GREEN BAY, Wisc. — Roughly three hours before they were officially eliminated from the playoffs Sunday, the Bears’ version of the “Stanford Band Play” brought them within seven yards of a potential touchdown and game-tying two-point conversion on the final snap at frozen Lambeau Field.

And who knows, perhaps if Jesper Horsted somehow sees a streaking Allen Robinson to his right and can make one more lateral, things are different. Maybe the Bears wouldn’t have lost the 200th all-time battle with their oldest rivals, 21-13. It’s possible they wouldn’t have been forced during the journey home to depend on both the Minnesota Vikings and Los Angeles Rams suffering road defeats — rather than the resounding victories they needed — to extend Chicago’s playoff livelihood one more week.

It’s also possible Sunday goes differently if Cordarrelle Patterson isn’t robbed of another stellar play on punt coverage, with the officials misruling a forced fumble and recovery by the Bears catch interference early on at midfield of a scoreless game. Or if Mitch Trubisky hits Anthony Miller on a would-be long touchdown, and if Aaron Rodgers’ elbow isn’t down a fraction of a second before losing the ball deep in his own territory in the final minutes.

It would still be a mistake to lump this loss with their other six this season and lament how close the Bears are to being the bona fide Super Bowl contenders that they and so many of us believed they were three and a half months ago.

After throwing for a season-high 348 yards but much of it in garbage time, Trubisky’s unwillingness to do so afterward was perhaps his most accurate delivery all season.

“No. I would say that’s a little bit of a reach,” Trubisky said when asked whether this loss epitomized a close-but-no-cigar season. “You can flip it around and say we’re giving great effort, we’re just coming up short. It is what it is. It just didn’t go our way. But you can’t ever let one play dictate how the game goes. There are a bunch of plays throughout that game where if we would’ve made them, maybe it could have been different.

“You can say maybe, if and or but — there’s a lot of hypotheticals that we just can’t get into. … Overall, if you make more plays, you won’t be in that spot.”

If the Bears managed more than 16 points in two meetings with the soon-to-be division champion Packers in the 2019 series, they might not be in this spot. If Trubisky completed better than a combined 56.1 percent of his attempts in the two games, and tossed fewer than three picks along with more than the lone touchdown Sunday after more than 110 combined minutes of battle, perhaps it’s different.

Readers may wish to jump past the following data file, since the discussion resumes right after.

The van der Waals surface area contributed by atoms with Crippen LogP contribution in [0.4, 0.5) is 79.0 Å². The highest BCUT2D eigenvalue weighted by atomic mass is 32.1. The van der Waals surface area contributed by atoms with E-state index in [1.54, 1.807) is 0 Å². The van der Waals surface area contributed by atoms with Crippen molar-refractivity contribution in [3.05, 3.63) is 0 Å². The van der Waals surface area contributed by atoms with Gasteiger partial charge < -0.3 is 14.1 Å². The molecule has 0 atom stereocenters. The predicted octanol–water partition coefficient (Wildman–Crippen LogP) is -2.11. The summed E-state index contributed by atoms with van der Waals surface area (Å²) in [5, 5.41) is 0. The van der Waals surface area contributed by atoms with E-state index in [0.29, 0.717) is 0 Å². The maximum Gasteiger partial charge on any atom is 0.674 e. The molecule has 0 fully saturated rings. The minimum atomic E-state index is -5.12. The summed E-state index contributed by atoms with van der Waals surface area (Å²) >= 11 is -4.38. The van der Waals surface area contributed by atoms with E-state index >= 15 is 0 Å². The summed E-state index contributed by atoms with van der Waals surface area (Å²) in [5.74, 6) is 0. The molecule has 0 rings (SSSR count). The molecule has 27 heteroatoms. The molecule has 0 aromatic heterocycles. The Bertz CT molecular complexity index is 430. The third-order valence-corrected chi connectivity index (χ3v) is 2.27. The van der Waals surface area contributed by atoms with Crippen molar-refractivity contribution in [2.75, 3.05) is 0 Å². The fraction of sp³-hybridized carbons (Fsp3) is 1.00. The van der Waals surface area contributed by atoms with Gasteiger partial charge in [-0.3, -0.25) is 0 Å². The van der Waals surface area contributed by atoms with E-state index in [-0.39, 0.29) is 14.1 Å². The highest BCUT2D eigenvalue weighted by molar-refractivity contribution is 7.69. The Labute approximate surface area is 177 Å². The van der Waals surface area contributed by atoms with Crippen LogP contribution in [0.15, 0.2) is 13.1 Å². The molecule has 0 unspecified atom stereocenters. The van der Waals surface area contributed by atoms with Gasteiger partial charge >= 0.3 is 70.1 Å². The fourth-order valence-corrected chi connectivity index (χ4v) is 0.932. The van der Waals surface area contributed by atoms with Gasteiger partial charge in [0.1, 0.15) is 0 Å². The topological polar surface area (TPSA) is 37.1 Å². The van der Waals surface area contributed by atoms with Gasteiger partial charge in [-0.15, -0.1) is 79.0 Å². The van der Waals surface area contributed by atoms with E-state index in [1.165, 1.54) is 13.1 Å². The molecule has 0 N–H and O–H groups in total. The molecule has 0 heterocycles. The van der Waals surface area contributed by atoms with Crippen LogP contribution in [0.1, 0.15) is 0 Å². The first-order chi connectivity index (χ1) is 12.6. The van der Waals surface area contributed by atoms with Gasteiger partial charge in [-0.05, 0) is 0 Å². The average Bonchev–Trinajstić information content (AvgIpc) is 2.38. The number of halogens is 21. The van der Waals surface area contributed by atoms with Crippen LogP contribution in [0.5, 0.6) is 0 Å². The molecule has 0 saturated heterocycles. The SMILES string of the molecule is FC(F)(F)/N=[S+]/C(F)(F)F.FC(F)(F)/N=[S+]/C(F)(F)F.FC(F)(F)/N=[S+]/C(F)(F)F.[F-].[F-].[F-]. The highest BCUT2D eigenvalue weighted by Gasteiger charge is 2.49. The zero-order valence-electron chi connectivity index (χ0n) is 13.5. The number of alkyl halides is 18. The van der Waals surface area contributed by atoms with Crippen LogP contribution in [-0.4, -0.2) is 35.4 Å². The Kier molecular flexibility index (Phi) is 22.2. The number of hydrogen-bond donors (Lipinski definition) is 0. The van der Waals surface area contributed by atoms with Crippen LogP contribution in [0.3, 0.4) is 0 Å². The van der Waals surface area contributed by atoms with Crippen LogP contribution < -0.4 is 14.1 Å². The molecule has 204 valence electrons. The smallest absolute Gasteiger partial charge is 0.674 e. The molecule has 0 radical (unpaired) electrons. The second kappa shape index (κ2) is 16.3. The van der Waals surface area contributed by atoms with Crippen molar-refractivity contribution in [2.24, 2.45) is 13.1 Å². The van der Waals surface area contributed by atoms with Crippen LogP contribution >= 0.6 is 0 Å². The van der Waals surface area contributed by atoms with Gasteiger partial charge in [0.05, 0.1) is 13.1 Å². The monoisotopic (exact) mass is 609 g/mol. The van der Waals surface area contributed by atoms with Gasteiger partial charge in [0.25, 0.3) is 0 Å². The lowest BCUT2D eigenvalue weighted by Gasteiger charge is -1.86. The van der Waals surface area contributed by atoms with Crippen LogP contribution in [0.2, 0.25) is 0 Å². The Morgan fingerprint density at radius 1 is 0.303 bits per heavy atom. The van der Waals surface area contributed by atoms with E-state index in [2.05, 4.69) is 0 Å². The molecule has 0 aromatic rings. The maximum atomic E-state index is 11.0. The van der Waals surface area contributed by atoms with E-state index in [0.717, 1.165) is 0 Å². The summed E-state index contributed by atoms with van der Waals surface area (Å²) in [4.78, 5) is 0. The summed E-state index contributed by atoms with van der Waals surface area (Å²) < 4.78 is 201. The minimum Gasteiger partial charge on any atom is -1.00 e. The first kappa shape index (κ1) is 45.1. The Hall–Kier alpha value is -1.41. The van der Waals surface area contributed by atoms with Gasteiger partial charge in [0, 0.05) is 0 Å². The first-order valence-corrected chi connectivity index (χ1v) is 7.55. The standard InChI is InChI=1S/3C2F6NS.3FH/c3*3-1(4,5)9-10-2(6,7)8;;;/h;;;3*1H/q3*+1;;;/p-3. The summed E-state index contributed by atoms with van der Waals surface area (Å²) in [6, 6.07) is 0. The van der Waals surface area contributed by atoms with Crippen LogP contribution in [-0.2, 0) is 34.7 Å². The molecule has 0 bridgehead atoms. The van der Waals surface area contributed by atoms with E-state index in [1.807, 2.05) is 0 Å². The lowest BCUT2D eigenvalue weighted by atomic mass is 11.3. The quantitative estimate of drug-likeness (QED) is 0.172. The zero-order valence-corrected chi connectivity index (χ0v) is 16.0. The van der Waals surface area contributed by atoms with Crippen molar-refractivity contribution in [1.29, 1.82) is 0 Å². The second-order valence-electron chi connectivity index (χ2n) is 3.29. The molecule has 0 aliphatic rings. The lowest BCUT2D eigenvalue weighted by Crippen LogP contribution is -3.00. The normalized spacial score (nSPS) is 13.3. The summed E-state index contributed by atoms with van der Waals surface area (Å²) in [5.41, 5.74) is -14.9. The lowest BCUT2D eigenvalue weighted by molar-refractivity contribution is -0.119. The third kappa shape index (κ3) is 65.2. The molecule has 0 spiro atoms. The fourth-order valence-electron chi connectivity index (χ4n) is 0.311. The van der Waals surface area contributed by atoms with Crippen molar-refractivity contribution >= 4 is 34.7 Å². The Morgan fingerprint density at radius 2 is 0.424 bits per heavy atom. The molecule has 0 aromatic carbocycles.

But in the biggest game of the season, the slow-starting Bears offense stayed true to its form, while real contenders such as the Baltimore Ravens and Vikings stayed true to theirs.

“We felt like that in each of our games. On offense we just have taken too long to get things rolling,” said Tarik Cohen, who finished Sunday with 85 yards from scrimmage on 15 touches. “… We took too long to get things going with our season.”

Even the Bears’ consistent if not game-changing defense failed to force a takeaway in two Packers games As great as it played in the opener, it didn’t have nearly as many answers Sunday, when Akiem Hicks returned but the pass rush and playmaking on ‘D’ remained M.I.A.

Heck, with Green Bay’s two best players, Davante Adams and Aaron Jones, combining for 154 yards and three touchdowns, and the Packers committing a number of drops — including a long would-be touchdown on their first third down of the game — one might argue they stopped themselves Sunday as much as Chicago did.

Make no mistake, the Bears continue to show admirable resolve.

Trubisky again was able to lean on the ascending WR tandem of Allen Robinson and Anthony Miller — both eclipsing 100 yards receiving for the first time in the same game — and the defense forced punts on its final five series. It was the continued illustration of the pride of a that stacked three straight victories and won four of the past five entering Sunday.

“We didn’t help ourselves earlier in the season. I think that’s the biggest thing,” Robinson said. “But through the ups and downs, I think we saw the kind of team that we have and the players that we have. We’ve continued to fight.”

But all the little miscues, the compounding of near-touchdowns and near-sacks and near-completions, added up to equal a team that’s as far or farther away from the ultimate goal as it was when the season started.

I know that our guys, our players, our coaches, our organization, we’re disappointed. And hopefully all of us learn from a lot of different experiences. … This year has had its challenges. I said last week that it made us mentally calloused. The results — we want to be better — but none of it is for lack of effort, and that’s the part that I appreciate. We just got to get back to the grind and do everything we can to change that so we can get more wins.”